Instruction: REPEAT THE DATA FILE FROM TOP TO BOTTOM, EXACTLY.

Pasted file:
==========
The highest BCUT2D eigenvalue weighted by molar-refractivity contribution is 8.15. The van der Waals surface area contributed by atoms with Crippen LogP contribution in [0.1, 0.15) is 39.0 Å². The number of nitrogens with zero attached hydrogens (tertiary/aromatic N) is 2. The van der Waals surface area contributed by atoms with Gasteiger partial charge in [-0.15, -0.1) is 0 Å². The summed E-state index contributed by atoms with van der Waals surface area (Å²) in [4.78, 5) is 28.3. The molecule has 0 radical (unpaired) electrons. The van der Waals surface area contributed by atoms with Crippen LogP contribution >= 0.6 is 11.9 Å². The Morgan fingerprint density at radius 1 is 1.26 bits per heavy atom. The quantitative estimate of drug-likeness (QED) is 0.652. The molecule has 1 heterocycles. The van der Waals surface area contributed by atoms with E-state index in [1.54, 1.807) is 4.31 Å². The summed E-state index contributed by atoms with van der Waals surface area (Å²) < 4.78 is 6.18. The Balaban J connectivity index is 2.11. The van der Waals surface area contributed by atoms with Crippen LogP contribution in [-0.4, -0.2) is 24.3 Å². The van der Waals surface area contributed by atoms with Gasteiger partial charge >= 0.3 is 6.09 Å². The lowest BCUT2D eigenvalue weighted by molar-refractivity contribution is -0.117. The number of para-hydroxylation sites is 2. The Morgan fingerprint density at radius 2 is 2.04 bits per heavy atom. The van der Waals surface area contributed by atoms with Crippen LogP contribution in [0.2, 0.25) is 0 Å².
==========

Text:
The highest BCUT2D eigenvalue weighted by molar-refractivity contribution is 8.15. The van der Waals surface area contributed by atoms with Crippen LogP contribution in [0.1, 0.15) is 39.0 Å². The number of nitrogens with zero attached hydrogens (tertiary/aromatic N) is 2. The van der Waals surface area contributed by atoms with Gasteiger partial charge in [-0.15, -0.1) is 0 Å². The summed E-state index contributed by atoms with van der Waals surface area (Å²) in [4.78, 5) is 28.3. The molecule has 0 radical (unpaired) electrons. The van der Waals surface area contributed by atoms with Crippen LogP contribution >= 0.6 is 11.9 Å². The Morgan fingerprint density at radius 1 is 1.26 bits per heavy atom. The quantitative estimate of drug-likeness (QED) is 0.652. The molecule has 1 heterocycles. The van der Waals surface area contributed by atoms with E-state index in [1.54, 1.807) is 4.31 Å². The summed E-state index contributed by atoms with van der Waals surface area (Å²) < 4.78 is 6.18. The Balaban J connectivity index is 2.11. The van der Waals surface area contributed by atoms with Crippen LogP contribution in [-0.4, -0.2) is 24.3 Å². The van der Waals surface area contributed by atoms with Gasteiger partial charge >= 0.3 is 6.09 Å². The lowest BCUT2D eigenvalue weighted by molar-refractivity contribution is -0.117. The number of para-hydroxylation sites is 2. The Morgan fingerprint density at radius 2 is 2.04 bits per heavy atom. The van der Waals surface area contributed by atoms with Crippen LogP contribution in [0.2, 0.25) is 0 Å².